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Setting Intentions: What Do You Want?

nonprofit fundraising

In acting, an actor sets an intention to bring their character's desires to life. This intention gives direction to their performance and drives their interactions with other characters. For example, an actor may set the intention "to win over the love of my co-character." This intention guides their expressions, the tone of voice, body language, and more.

Similarly, a fundraiser can adopt the same technique, setting clear intentions before engaging with potential donors. The intention serves as the fundraiser's "character motivation" and can steer their actions and responses. For example, a fundraiser may set an intention like "to inspire this prospect to see the value in our cause." This intention could inform the stories they choose to share, the emotions they aim to evoke, and the specific ask they make.

In both scenarios, it's not enough just to go through the motions. An actor can't merely recite lines and a fundraiser can't merely request money. Both need a clear intention behind their words and actions to bring authenticity and effectiveness to their roles.

In both acting and fundraising, the process is a dynamic one. The actor's intentions might shift based on reactions from other characters, just as a fundraiser's approach may change based on the potential donor's responses. This need for responsiveness and adaptation underscores the importance of setting clear intentions but also being flexible and open to changing course as needed.

Here are a few exercises fundraisers can do on their own to improve intention-setting skills, similar to the way actors might practice.

  1. Visualization: Visualization is a technique used widely in acting and can be effectively adapted for fundraisers. Imagine an upcoming meeting with a donor, picturing the setting, the conversation, and the responses you might receive. Visualize how you'll express your intention through your words, body language, and tone of voice. You can even visualize successfully achieving your intention and the positive outcomes that result.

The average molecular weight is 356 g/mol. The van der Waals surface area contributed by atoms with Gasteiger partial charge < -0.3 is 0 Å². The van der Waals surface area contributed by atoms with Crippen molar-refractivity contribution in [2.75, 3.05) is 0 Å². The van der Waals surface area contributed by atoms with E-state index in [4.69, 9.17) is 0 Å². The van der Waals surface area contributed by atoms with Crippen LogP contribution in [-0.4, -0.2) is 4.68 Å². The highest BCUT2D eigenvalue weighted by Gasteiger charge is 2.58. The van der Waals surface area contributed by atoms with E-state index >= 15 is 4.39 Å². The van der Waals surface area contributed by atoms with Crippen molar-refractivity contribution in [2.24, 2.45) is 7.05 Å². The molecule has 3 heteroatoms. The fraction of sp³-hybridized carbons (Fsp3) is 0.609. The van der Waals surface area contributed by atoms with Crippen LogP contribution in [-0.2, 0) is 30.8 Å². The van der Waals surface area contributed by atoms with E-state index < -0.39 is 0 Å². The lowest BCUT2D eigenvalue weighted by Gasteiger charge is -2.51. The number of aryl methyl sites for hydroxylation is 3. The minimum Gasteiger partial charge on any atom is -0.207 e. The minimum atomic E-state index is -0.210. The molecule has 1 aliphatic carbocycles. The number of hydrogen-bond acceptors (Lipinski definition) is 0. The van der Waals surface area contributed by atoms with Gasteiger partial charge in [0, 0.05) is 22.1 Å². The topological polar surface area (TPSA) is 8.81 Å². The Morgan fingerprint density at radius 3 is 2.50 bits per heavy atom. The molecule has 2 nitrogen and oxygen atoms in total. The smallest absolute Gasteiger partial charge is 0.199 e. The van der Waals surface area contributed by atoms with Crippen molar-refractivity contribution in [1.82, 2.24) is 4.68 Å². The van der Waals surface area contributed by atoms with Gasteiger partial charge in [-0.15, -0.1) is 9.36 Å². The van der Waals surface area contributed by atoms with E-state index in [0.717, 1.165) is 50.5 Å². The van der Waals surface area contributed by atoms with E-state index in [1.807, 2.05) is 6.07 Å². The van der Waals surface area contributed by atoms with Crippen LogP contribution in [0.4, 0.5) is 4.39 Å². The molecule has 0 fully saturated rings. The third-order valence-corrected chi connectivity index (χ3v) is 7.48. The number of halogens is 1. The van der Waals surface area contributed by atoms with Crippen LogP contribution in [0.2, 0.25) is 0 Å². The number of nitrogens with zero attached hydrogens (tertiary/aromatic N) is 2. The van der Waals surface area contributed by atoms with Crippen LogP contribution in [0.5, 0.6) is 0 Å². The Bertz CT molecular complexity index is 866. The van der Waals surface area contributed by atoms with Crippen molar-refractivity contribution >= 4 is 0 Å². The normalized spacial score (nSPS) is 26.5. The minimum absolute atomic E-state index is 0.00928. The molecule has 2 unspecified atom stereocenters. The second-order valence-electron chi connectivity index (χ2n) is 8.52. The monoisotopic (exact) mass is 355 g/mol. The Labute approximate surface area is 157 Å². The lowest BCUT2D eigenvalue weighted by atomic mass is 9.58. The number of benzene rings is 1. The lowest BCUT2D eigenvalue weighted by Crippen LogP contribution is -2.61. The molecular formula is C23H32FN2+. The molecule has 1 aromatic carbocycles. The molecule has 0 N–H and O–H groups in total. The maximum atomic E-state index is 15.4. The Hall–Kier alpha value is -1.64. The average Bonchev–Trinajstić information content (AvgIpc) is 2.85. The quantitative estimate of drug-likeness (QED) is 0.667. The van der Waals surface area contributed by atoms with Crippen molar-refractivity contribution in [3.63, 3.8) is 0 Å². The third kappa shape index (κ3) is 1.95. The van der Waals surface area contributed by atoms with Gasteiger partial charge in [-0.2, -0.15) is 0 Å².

2. Monologue Practice: Write down a potential conversation with a donor, and then act it out as a monologue. Emphasize not only what you want to say but also how you want to say it to effectively convey your intention.
  3. Journaling: Reflect on past experiences and interactions in a journal. Write about what worked well, what didn't, and how your intention influenced the outcome. Use these reflections to refine your intention-setting for future interactions.
  4. Affirmations: Write down your intention as a positive, present-tense affirmation (like "I build strong, meaningful connections with donors"). Repeat this affirmation to yourself daily. Over time, this can help you internalize your intention and bring it into your actions more naturally.
  5. Role Switching: Think about a meeting from the perspective of the donor. What might they be looking for in the interaction? How could you best address their needs and interests? This kind of perspective switching is a common acting technique and can give you valuable insights into how to set and fulfill your intentions.
  6. Objective Setting and Review: Set specific, measurable objectives for your fundraising goals and review them regularly. This can help you develop a clearer understanding of what you want to achieve and the steps you need to take to fulfill these intentions.

Both actors and nonprofit fundraisers set intentions to bring direction, focus, and authenticity to their work. By clearly defining what they want to achieve in their interactions, they can more effectively engage others and drive towards their desired outcomes.

Remember, like any skill, setting and acting on intentions improves with practice. Be patient with yourself and remember that even small steps can lead to significant growth over time.

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